A reporter sparred with White House Press Secretary Jay Carney today over possible reductions to Social Security — which might also lead to lower COLAs for federal retirees — and kicked off this surreal semantic debate:
CARNEY: The President is interested in strengthening Social Security for the long term in ways that preserve the promise of the program and don’t slash benefits. [...]
Q: So the inflation adjustment measure is off the table because it would slash benefits, right?
CARNEY: I’m not going to talk about individual items about the President’s policy that he enunciated back in January. [...]
Q: What does “slash” mean?
CARNEY: Haven’t you got, like, a dictionary app on your iPhone?
Q: Well, it’s a word that you use instead of “cut.”
CARNEY: “Slash” is, I think, quite clear. It’s slash. It’s like that. (Laughter.) It’s a significant whack. (Laughter.) … I’m not going to put a numerical figure on it.
Q: So it means a significant cut.
CARNEY: I think slashing is a pretty sharp, direct –
Q: It’s not the same thing as cutting — the point is, it’s not the same thing as “cut.”
MR. CARNEY: It’s slash. (Laughter.) And I don’t mean the guitarist. (Laughter.)
Oh, OK. Thanks for clearing that up, Jay.
The legendary Parliament-Funkadelic Mothership is coming to the Smithsonian.
The Washington Post reports that George Clinton has donated the greatest stage prop ever to be part of the Smithsonian’s National Museum of African-American History and Culture when it opens in 2015. The 1,200-pound Mothership will be part of the museum’s permanent music exhibition, alongside Louis Armstrong’s trumpet, James Brown’s stage costumes, and Lena Horne’s evening gowns. “But,” the Post notes, “it will be the only spaceship.”
This is the second Mothership — the first was abandoned in a Prince George’s County, Md., junkyard in 1982 during the band’s debt- and drug-fueled nadir and vanished. Despite the Post’s best efforts, it hasn’t been seen since.
To celebrate this glorious news, enjoy the video below of the Mothership landing in 1976, and re-read The Onion’s classic article “Clinton Threatens To Drop Da Bomb On Iraq.”
The Library of Congress has a smash hit on its hands. Its new National Jukebox — which went live Tuesday morning and streams more than 10,000 recordings made by the Victor Talking Machine Company between 1901 and 1925 — has gotten more than 1 million page views and 250,000 streams in its first 48 hours, the LA Times music blog Pop and Hiss reports.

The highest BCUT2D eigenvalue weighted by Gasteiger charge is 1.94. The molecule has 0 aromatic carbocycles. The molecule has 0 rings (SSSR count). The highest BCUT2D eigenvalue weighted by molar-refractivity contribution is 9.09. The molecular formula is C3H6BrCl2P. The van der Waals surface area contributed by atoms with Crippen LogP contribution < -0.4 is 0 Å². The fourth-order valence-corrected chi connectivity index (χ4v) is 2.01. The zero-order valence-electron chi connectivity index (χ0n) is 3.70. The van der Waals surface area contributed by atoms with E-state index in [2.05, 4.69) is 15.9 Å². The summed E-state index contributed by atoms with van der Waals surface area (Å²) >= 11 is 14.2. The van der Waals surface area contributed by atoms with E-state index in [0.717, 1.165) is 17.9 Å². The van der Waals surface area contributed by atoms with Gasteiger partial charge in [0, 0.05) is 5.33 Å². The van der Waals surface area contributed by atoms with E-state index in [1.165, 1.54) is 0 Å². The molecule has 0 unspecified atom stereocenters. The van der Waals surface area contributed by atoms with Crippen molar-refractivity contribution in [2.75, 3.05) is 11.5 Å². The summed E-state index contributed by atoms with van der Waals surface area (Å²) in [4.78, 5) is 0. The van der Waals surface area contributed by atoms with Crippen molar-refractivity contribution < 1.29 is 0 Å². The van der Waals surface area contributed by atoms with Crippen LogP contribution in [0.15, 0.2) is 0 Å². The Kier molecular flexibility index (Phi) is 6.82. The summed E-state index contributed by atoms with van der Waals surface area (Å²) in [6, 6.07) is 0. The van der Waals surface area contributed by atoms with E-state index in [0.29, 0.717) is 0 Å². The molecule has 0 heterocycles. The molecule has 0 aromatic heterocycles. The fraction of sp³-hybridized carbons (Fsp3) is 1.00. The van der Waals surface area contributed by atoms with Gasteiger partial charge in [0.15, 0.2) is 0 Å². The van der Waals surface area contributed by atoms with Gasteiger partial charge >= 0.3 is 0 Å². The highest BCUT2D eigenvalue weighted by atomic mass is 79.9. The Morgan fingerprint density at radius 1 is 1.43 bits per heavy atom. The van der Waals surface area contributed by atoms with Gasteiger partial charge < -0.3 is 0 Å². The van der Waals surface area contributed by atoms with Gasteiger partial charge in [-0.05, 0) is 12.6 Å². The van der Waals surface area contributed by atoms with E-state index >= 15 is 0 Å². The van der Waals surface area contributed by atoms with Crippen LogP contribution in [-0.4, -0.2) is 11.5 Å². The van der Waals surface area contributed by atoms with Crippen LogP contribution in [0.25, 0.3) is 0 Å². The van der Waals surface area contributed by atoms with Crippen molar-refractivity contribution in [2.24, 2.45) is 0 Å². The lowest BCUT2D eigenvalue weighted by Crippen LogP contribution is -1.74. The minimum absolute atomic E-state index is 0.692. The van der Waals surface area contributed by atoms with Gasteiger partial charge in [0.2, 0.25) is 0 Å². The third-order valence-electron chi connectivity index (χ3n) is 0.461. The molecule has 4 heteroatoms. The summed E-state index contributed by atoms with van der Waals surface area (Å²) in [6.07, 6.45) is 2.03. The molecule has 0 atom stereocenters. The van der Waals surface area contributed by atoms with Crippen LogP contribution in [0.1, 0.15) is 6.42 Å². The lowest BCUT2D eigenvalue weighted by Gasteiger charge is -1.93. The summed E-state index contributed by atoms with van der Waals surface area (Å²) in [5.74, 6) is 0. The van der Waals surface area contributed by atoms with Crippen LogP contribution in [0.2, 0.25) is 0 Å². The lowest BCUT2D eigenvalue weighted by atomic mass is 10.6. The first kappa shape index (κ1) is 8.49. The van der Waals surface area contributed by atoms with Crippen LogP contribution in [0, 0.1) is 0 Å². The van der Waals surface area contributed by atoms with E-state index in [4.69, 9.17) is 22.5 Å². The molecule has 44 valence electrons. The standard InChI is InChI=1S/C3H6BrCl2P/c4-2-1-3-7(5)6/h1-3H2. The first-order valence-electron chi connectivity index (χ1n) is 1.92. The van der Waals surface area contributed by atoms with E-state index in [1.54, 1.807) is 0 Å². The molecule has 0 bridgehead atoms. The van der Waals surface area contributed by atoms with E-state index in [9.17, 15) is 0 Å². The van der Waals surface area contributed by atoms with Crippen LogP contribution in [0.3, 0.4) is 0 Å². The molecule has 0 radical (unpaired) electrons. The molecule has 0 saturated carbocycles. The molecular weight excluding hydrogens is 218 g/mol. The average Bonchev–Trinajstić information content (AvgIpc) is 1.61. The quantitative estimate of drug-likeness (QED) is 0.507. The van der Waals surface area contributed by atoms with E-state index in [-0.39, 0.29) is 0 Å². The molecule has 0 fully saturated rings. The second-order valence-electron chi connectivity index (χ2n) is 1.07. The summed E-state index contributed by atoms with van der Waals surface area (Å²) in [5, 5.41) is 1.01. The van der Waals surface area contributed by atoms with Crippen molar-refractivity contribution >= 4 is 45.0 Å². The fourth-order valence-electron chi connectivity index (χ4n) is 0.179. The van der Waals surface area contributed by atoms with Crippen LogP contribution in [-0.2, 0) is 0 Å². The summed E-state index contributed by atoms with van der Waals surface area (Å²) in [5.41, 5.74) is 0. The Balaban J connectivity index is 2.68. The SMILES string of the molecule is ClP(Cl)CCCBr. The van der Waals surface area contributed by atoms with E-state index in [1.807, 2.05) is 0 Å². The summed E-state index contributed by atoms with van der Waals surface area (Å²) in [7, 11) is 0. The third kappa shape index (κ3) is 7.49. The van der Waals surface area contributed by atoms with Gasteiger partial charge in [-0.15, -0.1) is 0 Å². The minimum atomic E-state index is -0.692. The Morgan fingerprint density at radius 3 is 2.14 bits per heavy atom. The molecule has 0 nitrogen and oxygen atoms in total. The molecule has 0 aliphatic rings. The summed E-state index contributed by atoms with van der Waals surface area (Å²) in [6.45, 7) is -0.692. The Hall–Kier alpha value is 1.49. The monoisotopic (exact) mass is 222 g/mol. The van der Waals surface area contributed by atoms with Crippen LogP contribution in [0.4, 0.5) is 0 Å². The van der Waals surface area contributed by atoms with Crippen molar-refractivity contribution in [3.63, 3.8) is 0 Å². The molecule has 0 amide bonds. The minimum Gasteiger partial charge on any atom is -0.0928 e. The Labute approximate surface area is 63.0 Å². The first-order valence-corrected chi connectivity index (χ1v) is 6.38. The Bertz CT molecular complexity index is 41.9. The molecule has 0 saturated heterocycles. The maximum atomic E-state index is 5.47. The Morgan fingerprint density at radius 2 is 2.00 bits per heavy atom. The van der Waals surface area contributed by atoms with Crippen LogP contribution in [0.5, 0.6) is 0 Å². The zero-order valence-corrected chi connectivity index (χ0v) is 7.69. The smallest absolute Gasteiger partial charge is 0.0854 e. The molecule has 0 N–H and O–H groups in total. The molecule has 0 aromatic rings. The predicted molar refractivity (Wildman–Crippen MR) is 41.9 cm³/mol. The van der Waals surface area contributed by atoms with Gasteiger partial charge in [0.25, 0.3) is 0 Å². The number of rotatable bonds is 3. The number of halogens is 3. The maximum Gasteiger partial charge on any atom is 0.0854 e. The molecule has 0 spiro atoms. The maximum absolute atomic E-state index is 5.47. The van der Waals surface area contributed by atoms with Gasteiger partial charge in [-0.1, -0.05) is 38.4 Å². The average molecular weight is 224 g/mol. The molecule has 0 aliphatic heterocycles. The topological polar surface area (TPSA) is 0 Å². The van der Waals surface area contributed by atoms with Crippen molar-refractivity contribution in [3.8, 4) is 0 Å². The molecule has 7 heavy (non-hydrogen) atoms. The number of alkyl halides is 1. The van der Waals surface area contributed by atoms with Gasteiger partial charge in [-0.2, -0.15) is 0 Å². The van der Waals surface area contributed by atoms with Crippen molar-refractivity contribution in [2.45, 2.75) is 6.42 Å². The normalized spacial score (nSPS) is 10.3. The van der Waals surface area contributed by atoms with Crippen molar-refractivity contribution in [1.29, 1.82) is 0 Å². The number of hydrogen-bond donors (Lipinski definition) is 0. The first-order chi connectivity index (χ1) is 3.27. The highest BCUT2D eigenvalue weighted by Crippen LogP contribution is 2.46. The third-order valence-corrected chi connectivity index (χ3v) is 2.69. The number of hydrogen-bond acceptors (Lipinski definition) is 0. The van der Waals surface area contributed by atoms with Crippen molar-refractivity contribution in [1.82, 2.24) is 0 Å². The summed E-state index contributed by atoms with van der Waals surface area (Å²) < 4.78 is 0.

There are some gems there — among them, an early version of the country standard “Wreck of the Old 97,” George Gershwin performing “Rhapsody in Blue,” and a half-dozen tracks by contralto Marian Anderson (who famously performed at the Lincoln Memorial after being banned from Constitution Hall because she was black, and wanted to sing for an integrated audience). The Atlantic highlights nine more great recordings here.
This being a government operation, their disclaimers are numerous and telling. The genre “ethnic characterizations” — which includes several minstrel songs — warns that they “may utilize outmoded and offensive stereotypes.” And under “humorous songs,” the Library begs us to “note that the use of the term ‘humorous’ indicates only the intention of the work at the time the recording was made.” Which means A) they ain’t funny no more, and B) don’t blame us for songs like “Mammy’s Shufflin’ Dance.” But the Library deserves credit for not censoring a part of American pop culture that, though highly offensive today, is a part of history and deserves to be studied.
Their “making of” section also shows the painstaking work that goes into transferring these recordings from dusty, fragile 78s to high-quality digital WAV files. For example, the songs weren’t always recorded or mastered at the correct speed — a common problem in those days. So the Library’s audio engineers sometimes had to play a keyboard note and tweak the record’s playback speed until the song fell into tune. (Of course, that also assumes the singer or guitar was in tune in the first place, which in the case of some old blues is up for debate.)
The vast majority of the federal workforce has today off for Columbus Day, but Ed O’Keefe at the Post notes that in many other places, the tradition is falling out of favor. Some cities have canceled parades, or given workers a floating holiday in lieu of Columbus day.
It’s not only the perennial controversy over Native Americans’ post-1492 treatment sinking the holiday — cash-strapped California dropped it entirely last year as part of a budget-cutting effort.
O’Keefe’s got a poll that shows respondents are, by a nearly two-to-one margin, against the second Monday in October being a federal holiday. (But I wonder how much of that is actually due to distaste over Christopher Columbus and how much is due to the general feeling that feds have too cushy of a ride.) Some of the WaPo commenters are bantering about replacing the holiday with a day honoring Ben Franklin, Susan B. Anthony, Cesar Chavez, or (heh) Glenn Beck. But if feds need a holiday and Columbus is too toxic, why not give them the day off to honor Gen. Casimir Pulaski?